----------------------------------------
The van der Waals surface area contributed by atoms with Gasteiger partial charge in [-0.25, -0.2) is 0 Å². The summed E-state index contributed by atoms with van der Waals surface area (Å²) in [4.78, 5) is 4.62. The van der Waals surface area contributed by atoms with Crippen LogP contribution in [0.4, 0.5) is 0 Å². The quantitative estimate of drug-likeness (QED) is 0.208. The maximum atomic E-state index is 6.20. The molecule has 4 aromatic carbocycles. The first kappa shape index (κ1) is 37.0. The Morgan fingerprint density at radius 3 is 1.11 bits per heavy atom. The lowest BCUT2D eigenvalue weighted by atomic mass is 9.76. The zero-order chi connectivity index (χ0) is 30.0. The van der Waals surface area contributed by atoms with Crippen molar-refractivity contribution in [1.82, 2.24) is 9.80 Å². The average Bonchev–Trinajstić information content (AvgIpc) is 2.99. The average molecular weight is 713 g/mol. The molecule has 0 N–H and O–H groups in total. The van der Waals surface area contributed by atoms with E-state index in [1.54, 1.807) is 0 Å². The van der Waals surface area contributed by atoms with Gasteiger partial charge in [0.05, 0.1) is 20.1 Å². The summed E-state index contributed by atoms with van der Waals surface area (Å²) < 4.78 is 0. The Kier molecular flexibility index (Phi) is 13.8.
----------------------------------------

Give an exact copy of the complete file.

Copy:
The van der Waals surface area contributed by atoms with Gasteiger partial charge in [-0.25, -0.2) is 0 Å². The summed E-state index contributed by atoms with van der Waals surface area (Å²) in [4.78, 5) is 4.62. The van der Waals surface area contributed by atoms with Crippen LogP contribution in [0.4, 0.5) is 0 Å². The quantitative estimate of drug-likeness (QED) is 0.208. The maximum atomic E-state index is 6.20. The molecule has 4 aromatic carbocycles. The first kappa shape index (κ1) is 37.0. The Morgan fingerprint density at radius 3 is 1.11 bits per heavy atom. The lowest BCUT2D eigenvalue weighted by atomic mass is 9.76. The zero-order chi connectivity index (χ0) is 30.0. The van der Waals surface area contributed by atoms with Crippen molar-refractivity contribution in [1.82, 2.24) is 9.80 Å². The average Bonchev–Trinajstić information content (AvgIpc) is 2.99. The average molecular weight is 713 g/mol. The molecule has 0 N–H and O–H groups in total. The van der Waals surface area contributed by atoms with E-state index in [1.54, 1.807) is 0 Å². The van der Waals surface area contributed by atoms with Gasteiger partial charge in [0.05, 0.1) is 20.1 Å². The summed E-state index contributed by atoms with van der Waals surface area (Å²) < 4.78 is 0. The Kier molecular flexibility index (Phi) is 13.8.